Why Marriott Stayed | Page 3 of 7

Why Marriott Stayed

An inside account of the hotel giant’s decision to relocate its headquarters to downtown Bethesda, rather than move away

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Marriott employee Courtney Stokke (right) lives in downtown Bethesda and is looking forward to being able to walk to her company’s new offices. Stokke is pictured with her co-worker Kelly Smith. Photo by Michael Ventura.

 

The parties reached agreement in July 2016 that Marriott would stay in Montgomery County. But the decision on where to relocate the headquarters remained.

Marriott had hired Wells + Associates, a transportation consultant, to help determine the best location in Montgomery County for the headquarters building. Wells’ traffic and commuting analysis, done in June 2016, focused on five sites—Pike & Rose and White Flint on Rockville Pike, and three sites in downtown Bethesda, two a block or two south of the Metro station (at the intersection of Wisconsin Avenue and Old Georgetown Road) and one 800 feet north of it.

Carr Properties was proactive, offering its 2.69-acre tract at Wisconsin Avenue and Elm Street, known as the Apex site. But there were potential problems with traffic circulation. Another site along Montgomery Avenue, west of Wisconsin, was also rejected.

That left a 2-acre tract that The Bernstein Companies, a regional developer, had been assembling in Woodmont Triangle, between Woodmont and Wisconsin avenues. The site was two blocks north of Metro. And not having to deal with the intersection of Wisconsin and Old Georgetown Road could save drivers three or four minutes during rush hour, the consultants determined.

The site consisted of five parcels that Bernstein, an 80-year-old Georgetown-based real estate company, had begun acquiring in the mid-1980s, when it purchased the Bethesdan Motor Hotel for $3 million from The Church of Jesus Christ of Latter-day Saints, which had operated it for Mormons traveling to the nation’s capital area.

“We thought we would develop it in five or 10 years,” says Greg Rooney, Bernstein’s vice president of development. “Instead, it has taken 30.”

Bernstein was interested in talking to Marriott, but there had been a hitch. The developer had a franchise agreement with Westin Hotels to build a hotel on the property—and Westin was part of the Starwood Hotels & Resorts chain, a Marriott competitor. That dynamic changed when Marriott announced in November 2015 that it intended to purchase Starwood.

“Had that never happened,” Bernstein would have been out of the running, says company President Adam Bernstein. Rooney says they learned about the planned acquisition “through the news. …Sure, there was a sense of relief. There was a constellation of stars that needed to align. This was one of them.”

Bernstein made its first pitch to Marriott on April 21, 2016. On June 6, Bernstein told Marriott that it was partnering with Boston Properties—one of the country’s largest developers, owners and managers of Class A office buildings. That gave Bernstein, a largely regional developer, the credibility it needed to boost its case.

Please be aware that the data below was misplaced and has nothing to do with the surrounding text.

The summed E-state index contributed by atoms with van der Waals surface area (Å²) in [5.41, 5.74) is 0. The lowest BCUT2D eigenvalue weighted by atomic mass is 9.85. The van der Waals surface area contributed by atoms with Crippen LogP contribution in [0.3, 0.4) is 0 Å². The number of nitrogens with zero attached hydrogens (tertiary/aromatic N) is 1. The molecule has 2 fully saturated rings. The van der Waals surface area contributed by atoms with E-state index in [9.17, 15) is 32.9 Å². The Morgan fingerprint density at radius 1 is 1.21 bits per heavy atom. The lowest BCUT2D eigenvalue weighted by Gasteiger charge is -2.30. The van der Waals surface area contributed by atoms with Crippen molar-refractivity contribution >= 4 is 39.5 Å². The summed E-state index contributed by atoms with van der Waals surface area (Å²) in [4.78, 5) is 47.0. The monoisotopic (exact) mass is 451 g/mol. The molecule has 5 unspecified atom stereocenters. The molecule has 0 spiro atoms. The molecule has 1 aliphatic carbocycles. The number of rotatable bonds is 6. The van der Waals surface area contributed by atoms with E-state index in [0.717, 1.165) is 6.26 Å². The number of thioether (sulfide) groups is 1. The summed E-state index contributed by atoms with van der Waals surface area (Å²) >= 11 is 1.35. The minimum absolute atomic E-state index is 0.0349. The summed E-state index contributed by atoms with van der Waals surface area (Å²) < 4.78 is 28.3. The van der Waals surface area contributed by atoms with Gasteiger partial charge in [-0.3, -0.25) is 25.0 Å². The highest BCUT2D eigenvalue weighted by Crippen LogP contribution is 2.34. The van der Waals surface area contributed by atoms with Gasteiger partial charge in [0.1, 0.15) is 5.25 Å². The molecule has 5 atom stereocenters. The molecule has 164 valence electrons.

But there was one other issue. To complete the assemblage, Bernstein had to acquire the old Blackwell office building at the corner of Norfolk and Wisconsin avenues, and its owner wasn’t selling. Adam Bernstein says he told a consultant representing Blackwell, “This is it. I’m going to be as transparent as I can. Next Wednesday we have to submit. If we don’t have Blackwell under option, we’re going to get booted out of the competition. He will never get as much money for this.” Blackwell finally accepted Bernstein’s offer of $6.5 million. By now, it was September, and Bernstein’s final pitch went on as planned.

The plan Bernstein presented called for the demolition of the Blackwell Building, the Connor Building, the building that housed Tako Grill, and the Bethesda Court Hotel (formerly the Bethesdan). A surface parking lot that Woodmont Grill leased for its customers would also be incorporated into the development.

The project would be built without two parcels, however. The iconic Tastee Diner and Woodmont Grill (formerly Houston’s), a favorite weekend dining spot for Bill Marriott and his wife, Donna, would remain. “We’d love to have that real estate to make this a square site,” Young says. But Bernstein’s meeting with Tastee owner Gene Wilkes went for naught. Nor were the owners of Woodmont Grill, the Hillstone Restaurant Group, receptive to what W. Glenn Viers, its vice president and general counsel, called a “lowball offer.”

“They’re very fine people,” Viers says. “We just couldn’t figure out a way to make the economics work for both of us.”

Finally, in January 2017, Marriott announced its site selection and the developer. Bernstein, with Boston Properties, would build and own a $600 million complex consisting of a 21-story, 785,000-square-foot tower and a 200,000-square-foot, 244-room hotel next door. Between the buildings would be a landscaped walkway. Underground, there would be five levels of parking for employees and hotel guests.

At the end of the negotiations between Marriott, the county and the state, some 30 people came together at the Bethesda  Marriott on Pooks Hill Road for a celebratory luncheon. Sorenson and Leggett were there, of course, as was Firestine; he had designed a baseball cap emblazoned with three M’s—for Maryland, Montgomery and Marriott—that was given as a souvenir. There were a lot of toasts, but no champagne or wine, just coffee.

“As the old saying goes, success has 1,000 fathers and failure is an orphan,” says Buchanan, the county’s economic development corporation chairman. “Well, there were a lot of happy people at this event.”

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